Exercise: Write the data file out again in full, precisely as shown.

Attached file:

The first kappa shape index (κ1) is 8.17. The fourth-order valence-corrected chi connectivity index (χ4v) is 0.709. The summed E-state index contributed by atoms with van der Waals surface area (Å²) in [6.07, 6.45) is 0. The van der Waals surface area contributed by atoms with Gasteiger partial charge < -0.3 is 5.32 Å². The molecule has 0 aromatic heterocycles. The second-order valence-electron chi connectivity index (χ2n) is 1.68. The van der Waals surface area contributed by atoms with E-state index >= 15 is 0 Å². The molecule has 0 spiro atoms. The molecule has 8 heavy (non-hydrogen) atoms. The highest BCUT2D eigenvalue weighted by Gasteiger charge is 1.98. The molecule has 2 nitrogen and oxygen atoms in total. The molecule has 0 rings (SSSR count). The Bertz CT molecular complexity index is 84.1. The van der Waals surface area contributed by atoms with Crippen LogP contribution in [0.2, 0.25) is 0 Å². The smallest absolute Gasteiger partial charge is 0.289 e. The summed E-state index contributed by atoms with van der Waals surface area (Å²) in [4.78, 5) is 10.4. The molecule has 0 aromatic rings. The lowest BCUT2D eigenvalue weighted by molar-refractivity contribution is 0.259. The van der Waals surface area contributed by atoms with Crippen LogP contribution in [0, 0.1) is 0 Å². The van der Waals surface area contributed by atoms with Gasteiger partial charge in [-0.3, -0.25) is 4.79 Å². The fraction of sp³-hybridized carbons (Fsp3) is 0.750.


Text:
The first kappa shape index (κ1) is 8.17. The fourth-order valence-corrected chi connectivity index (χ4v) is 0.709. The summed E-state index contributed by atoms with van der Waals surface area (Å²) in [6.07, 6.45) is 0. The van der Waals surface area contributed by atoms with Gasteiger partial charge < -0.3 is 5.32 Å². The molecule has 0 aromatic heterocycles. The second-order valence-electron chi connectivity index (χ2n) is 1.68. The van der Waals surface area contributed by atoms with E-state index >= 15 is 0 Å². The molecule has 0 spiro atoms. The molecule has 8 heavy (non-hydrogen) atoms. The highest BCUT2D eigenvalue weighted by Gasteiger charge is 1.98. The molecule has 2 nitrogen and oxygen atoms in total. The molecule has 0 rings (SSSR count). The Bertz CT molecular complexity index is 84.1. The van der Waals surface area contributed by atoms with Crippen LogP contribution in [0.2, 0.25) is 0 Å². The smallest absolute Gasteiger partial charge is 0.289 e. The summed E-state index contributed by atoms with van der Waals surface area (Å²) in [4.78, 5) is 10.4. The molecule has 0 aromatic rings. The lowest BCUT2D eigenvalue weighted by molar-refractivity contribution is 0.259. The van der Waals surface area contributed by atoms with Crippen LogP contribution in [0, 0.1) is 0 Å². The van der Waals surface area contributed by atoms with Gasteiger partial charge in [-0.3, -0.25) is 4.79 Å². The fraction of sp³-hybridized carbons (Fsp3) is 0.750.